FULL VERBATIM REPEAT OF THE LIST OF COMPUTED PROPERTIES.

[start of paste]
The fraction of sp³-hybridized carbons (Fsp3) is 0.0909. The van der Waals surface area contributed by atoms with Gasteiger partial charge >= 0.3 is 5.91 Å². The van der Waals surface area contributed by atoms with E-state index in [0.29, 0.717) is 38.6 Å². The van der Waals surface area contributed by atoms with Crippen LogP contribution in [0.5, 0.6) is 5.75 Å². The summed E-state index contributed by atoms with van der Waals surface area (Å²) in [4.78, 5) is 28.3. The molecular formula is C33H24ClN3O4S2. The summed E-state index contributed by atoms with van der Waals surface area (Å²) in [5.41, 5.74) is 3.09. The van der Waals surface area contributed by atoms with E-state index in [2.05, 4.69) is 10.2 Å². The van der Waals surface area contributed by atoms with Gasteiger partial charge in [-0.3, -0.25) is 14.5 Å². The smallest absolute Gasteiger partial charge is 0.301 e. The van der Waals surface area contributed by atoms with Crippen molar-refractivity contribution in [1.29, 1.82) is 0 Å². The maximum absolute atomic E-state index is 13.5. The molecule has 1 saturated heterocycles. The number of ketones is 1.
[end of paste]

The fraction of sp³-hybridized carbons (Fsp3) is 0.0909. The van der Waals surface area contributed by atoms with Gasteiger partial charge >= 0.3 is 5.91 Å². The van der Waals surface area contributed by atoms with E-state index in [0.29, 0.717) is 38.6 Å². The van der Waals surface area contributed by atoms with Crippen LogP contribution in [0.5, 0.6) is 5.75 Å². The summed E-state index contributed by atoms with van der Waals surface area (Å²) in [4.78, 5) is 28.3. The molecular formula is C33H24ClN3O4S2. The summed E-state index contributed by atoms with van der Waals surface area (Å²) in [5.41, 5.74) is 3.09. The van der Waals surface area contributed by atoms with E-state index in [2.05, 4.69) is 10.2 Å². The van der Waals surface area contributed by atoms with Gasteiger partial charge in [-0.3, -0.25) is 14.5 Å². The smallest absolute Gasteiger partial charge is 0.301 e. The van der Waals surface area contributed by atoms with Crippen molar-refractivity contribution in [1.29, 1.82) is 0 Å². The maximum absolute atomic E-state index is 13.5. The molecule has 1 saturated heterocycles. The number of ketones is 1.